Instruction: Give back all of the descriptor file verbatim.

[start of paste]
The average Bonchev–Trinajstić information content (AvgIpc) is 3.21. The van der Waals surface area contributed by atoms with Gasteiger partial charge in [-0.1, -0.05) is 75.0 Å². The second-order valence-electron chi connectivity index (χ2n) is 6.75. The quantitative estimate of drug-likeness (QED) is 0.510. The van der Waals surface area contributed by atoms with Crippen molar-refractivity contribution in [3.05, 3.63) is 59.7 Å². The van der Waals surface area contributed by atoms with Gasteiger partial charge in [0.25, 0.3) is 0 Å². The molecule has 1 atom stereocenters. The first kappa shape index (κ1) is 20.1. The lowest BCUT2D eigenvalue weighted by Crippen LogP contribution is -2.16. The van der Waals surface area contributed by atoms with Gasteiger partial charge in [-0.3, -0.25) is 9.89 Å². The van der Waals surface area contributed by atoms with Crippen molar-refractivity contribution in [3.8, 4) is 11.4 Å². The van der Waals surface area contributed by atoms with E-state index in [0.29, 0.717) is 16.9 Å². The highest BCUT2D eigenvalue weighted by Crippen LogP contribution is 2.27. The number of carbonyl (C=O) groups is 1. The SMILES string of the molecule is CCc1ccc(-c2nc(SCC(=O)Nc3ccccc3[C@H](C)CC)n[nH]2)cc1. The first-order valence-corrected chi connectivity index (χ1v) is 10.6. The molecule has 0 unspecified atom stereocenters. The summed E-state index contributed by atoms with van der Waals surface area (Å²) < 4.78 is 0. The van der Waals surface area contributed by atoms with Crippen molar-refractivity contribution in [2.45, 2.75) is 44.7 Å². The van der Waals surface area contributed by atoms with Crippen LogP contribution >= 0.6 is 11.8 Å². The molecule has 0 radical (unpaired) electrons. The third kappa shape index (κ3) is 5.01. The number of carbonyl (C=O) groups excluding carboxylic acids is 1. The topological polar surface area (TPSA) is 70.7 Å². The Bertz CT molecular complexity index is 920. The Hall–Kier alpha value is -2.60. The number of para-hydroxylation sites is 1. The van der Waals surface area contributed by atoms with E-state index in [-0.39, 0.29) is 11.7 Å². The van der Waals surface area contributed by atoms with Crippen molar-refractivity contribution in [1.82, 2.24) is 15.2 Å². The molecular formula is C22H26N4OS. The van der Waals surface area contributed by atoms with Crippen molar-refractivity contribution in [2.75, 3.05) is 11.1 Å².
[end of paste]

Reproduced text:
The average Bonchev–Trinajstić information content (AvgIpc) is 3.21. The van der Waals surface area contributed by atoms with Gasteiger partial charge in [-0.1, -0.05) is 75.0 Å². The second-order valence-electron chi connectivity index (χ2n) is 6.75. The quantitative estimate of drug-likeness (QED) is 0.510. The van der Waals surface area contributed by atoms with Crippen molar-refractivity contribution in [3.05, 3.63) is 59.7 Å². The van der Waals surface area contributed by atoms with Gasteiger partial charge in [0.25, 0.3) is 0 Å². The molecule has 1 atom stereocenters. The first kappa shape index (κ1) is 20.1. The lowest BCUT2D eigenvalue weighted by Crippen LogP contribution is -2.16. The van der Waals surface area contributed by atoms with Gasteiger partial charge in [-0.3, -0.25) is 9.89 Å². The van der Waals surface area contributed by atoms with Crippen molar-refractivity contribution in [3.8, 4) is 11.4 Å². The van der Waals surface area contributed by atoms with E-state index in [0.29, 0.717) is 16.9 Å². The highest BCUT2D eigenvalue weighted by Crippen LogP contribution is 2.27. The number of carbonyl (C=O) groups is 1. The SMILES string of the molecule is CCc1ccc(-c2nc(SCC(=O)Nc3ccccc3[C@H](C)CC)n[nH]2)cc1. The first-order valence-corrected chi connectivity index (χ1v) is 10.6. The molecule has 0 unspecified atom stereocenters. The summed E-state index contributed by atoms with van der Waals surface area (Å²) < 4.78 is 0. The van der Waals surface area contributed by atoms with Crippen molar-refractivity contribution in [2.45, 2.75) is 44.7 Å². The van der Waals surface area contributed by atoms with Crippen LogP contribution >= 0.6 is 11.8 Å². The molecule has 0 radical (unpaired) electrons. The third kappa shape index (κ3) is 5.01. The number of carbonyl (C=O) groups excluding carboxylic acids is 1. The topological polar surface area (TPSA) is 70.7 Å². The Bertz CT molecular complexity index is 920. The Hall–Kier alpha value is -2.60. The number of para-hydroxylation sites is 1. The van der Waals surface area contributed by atoms with E-state index in [-0.39, 0.29) is 11.7 Å². The van der Waals surface area contributed by atoms with Crippen molar-refractivity contribution in [1.82, 2.24) is 15.2 Å². The molecular formula is C22H26N4OS. The van der Waals surface area contributed by atoms with Crippen molar-refractivity contribution in [2.75, 3.05) is 11.1 Å².